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Guest Kianok

Cross Feed 737NG

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Guest Kianok

This is probably a really dumb question but how do you get the cross feed to work?I have flicked the cross feed switch to on so it lights up blue but i still get a fuel warning light when the center tank is close to empty.Where am i going wrong??

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Guest svedman

I don't think the cross-feed does much to the center tanks, but seperates the wing tanks when closed?When the center tanks give the warning, just turn the center pumps off and the Low press light will extinguish. This is perfectly fine. You do have fuel in your wing tanks, right? ;)Best regards,

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Guest Kianok

Yes, tons of the stuff, just couldn't work out how to get to it!Thanks i'll give that a try.

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Guest tmetzinger

You would normally use the crossfeed valve if you had an imbalance between the amount of fuel in the left and right wing tanks. This could be due to an engine failure, or a fueling error.When I get home this afternoon I'll pull the fuel system diagram and double check, but if I remember correctly one would open the crossfeed valve, and turn off the pumps on the lower of the two wing tanks. The higher pressure in the tank with the pumps on would ensure that it was used to feed the engine(s) running. Then, one would switch tanks periodically by changing which tanks had the pumps running, to keep the fuel levels close.I also think that somewhere PMDG may have had problems with the fuel system logic in FS9, so I don't know if the sim works "correctly".More this evening,http://online.vatsimindicators.net/874487/2716.png

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Guest svedman

>Yes, tons of the stuff, just couldn't work out how to get to>it!You don't need to "get to it", the airplane will use fuel from the wings automatically.Best regards,

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The Crossfeed does work in the 737NG simulation.Always use the fuel in the Center tank first. when the Center tank pump low pressure lights illuminate, turn them off. Fuel will now flow from both wing tanks to the engines.Use the crossfeed to balance fuel levels between wing tanks 1 and 2. Crossfeeding does not transfer fuel from one wing tank to the other tank or even the center tank. It only sets up a situation to use fuel from only one wing tank to balance fuel with the other wing tank.To Balance fuel:-Open the Crossfeed Valve-Turn off both main fuel pump switches on the low fuel quantity side.-When fuel levels are equal in the wing tanks... -Turn both main tank fuel pump switches back on-Crossfeed valve close.Floyd


John Floyd

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Guest tmetzinger

>To Balance fuel:>>-Open the Crossfeed Valve>-Turn off both main fuel pump switches on the low fuel>quantity side.>-When fuel levels are equal in the wing tanks... >-Turn both main tank fuel pump switches back on>-Crossfeed valve close.>In the event of single engine ops, once you have the levels balanced, turn on all fuel pumps and keep the crossfeed valve open, and you should drain fairly from both wings to the single engine, I think.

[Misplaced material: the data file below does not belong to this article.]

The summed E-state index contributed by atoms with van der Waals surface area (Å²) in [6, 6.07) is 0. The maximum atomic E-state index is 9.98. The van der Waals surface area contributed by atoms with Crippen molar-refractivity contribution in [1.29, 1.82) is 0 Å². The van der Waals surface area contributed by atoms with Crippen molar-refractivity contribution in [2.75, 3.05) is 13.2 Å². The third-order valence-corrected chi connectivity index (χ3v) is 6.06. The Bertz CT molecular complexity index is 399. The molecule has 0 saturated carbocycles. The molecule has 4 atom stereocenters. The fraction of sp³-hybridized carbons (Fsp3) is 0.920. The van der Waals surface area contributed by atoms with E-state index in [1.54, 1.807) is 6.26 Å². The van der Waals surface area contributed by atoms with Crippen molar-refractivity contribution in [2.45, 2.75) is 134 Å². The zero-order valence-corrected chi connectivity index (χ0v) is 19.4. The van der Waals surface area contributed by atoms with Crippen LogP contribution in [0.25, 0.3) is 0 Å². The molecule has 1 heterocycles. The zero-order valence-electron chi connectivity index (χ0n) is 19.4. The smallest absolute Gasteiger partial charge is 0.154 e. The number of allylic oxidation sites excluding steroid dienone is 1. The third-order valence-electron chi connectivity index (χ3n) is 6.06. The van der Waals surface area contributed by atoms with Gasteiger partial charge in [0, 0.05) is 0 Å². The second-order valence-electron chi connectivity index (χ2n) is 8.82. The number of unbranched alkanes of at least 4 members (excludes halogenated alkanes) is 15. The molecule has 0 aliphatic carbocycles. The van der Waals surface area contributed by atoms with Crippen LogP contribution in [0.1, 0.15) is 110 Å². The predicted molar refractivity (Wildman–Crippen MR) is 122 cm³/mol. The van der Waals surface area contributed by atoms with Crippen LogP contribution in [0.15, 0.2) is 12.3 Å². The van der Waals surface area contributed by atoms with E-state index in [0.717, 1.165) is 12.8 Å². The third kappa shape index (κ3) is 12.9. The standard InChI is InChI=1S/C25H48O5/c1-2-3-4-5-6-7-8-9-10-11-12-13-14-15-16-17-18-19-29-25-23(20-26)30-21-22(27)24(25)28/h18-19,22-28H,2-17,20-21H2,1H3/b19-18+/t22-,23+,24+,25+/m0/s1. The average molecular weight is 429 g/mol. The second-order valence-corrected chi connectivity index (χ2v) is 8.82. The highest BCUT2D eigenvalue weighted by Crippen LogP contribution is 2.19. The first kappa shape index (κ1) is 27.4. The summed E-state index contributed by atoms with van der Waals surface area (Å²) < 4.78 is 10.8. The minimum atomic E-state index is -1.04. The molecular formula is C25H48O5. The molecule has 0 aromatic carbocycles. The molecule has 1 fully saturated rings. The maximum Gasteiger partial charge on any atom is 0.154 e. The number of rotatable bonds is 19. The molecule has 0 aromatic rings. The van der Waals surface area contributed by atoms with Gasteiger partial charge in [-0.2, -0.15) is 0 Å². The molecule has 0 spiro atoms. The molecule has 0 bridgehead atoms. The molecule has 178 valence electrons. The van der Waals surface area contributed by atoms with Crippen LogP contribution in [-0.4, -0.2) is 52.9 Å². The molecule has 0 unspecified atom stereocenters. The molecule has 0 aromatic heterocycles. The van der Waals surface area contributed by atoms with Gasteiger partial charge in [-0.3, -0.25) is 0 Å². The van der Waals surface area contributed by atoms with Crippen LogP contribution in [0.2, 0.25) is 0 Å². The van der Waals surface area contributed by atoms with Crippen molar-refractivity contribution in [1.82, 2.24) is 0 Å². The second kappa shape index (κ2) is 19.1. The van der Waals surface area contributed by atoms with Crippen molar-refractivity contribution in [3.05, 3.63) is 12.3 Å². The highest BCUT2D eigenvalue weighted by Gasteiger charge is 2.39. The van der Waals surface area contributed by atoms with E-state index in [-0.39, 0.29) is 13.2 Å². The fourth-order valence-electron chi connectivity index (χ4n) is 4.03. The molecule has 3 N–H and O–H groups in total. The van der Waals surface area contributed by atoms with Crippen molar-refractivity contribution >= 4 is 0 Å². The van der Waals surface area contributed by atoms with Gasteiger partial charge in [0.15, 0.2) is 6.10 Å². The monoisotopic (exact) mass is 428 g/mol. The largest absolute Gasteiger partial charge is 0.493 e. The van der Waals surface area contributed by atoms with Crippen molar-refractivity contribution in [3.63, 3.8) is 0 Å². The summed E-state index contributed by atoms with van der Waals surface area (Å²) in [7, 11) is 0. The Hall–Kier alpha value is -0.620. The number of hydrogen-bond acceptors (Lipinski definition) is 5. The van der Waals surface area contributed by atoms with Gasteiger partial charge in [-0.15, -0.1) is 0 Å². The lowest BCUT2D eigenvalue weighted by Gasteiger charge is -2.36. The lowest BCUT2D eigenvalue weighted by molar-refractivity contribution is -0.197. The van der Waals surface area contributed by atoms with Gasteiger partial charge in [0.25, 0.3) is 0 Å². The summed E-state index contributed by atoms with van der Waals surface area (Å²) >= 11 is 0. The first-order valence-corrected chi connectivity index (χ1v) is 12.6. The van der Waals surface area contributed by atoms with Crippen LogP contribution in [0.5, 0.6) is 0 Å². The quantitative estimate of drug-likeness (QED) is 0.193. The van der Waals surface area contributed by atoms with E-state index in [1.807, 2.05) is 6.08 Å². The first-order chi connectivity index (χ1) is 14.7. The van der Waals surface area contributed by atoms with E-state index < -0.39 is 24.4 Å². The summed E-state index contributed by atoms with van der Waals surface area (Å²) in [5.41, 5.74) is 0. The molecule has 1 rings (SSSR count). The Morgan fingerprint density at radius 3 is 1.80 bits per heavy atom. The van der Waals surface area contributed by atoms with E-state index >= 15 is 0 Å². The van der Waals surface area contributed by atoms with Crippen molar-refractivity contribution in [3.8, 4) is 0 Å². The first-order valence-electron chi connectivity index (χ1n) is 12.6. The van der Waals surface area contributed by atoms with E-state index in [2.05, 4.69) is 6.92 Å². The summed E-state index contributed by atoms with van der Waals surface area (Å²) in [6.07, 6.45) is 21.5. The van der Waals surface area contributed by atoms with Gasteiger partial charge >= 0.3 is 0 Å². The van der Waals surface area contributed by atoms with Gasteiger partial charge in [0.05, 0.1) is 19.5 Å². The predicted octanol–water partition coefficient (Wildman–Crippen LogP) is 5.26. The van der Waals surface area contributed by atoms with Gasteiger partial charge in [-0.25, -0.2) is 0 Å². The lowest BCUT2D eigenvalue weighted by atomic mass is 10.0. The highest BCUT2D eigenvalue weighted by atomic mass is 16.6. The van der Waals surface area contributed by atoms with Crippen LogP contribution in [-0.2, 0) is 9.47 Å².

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Sounds good but not a standard 737NG procedure. The cross feed should never stay in the open position except to balance fuel, even during single engine flight. If a fuel leak develops in either engine with the cross feed open, all fuel will be lost. To help identify a potential fuel leak, the cross feed must be closed. Identify an engine fuel leak by observing one main fuel tank quantity decreasing faster than the other. During single engine flight it is OK to let an imbalance occur and then balance however many times it requires until landing. This would be a good task for the PNF.By the way, in this airplane, the primary reason to keep the wing fuel balance is to avoid unequal bending moments on the wing root which short en


John Floyd

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Guest Kianok

Thanks for all your help chaps, it all makes sense now.Just out of interest why does the FMC say insufficient fuel even though when i do reach my destination i still have both wing tanks full and the centre tanks at about 10% full?

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Guest 102301636

you might be getting the insufficient fuel message in the climb because the aircraft is using a higher thrust setting (and thus more fuel) so the logic predicts that at this rate of fuel usage you will not have enough fuel to reach your destination...you should plan to arrive at your destination with at least 2000lb of FOB

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Guest Kianok

Is it normal? or should i reduce the climb rate and air speed?

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Guest tmetzinger

Thanks, I found the same thing when I hit the books last night when I got home. Unfortunately my daughter then hit the fireplace so I was unable to post.

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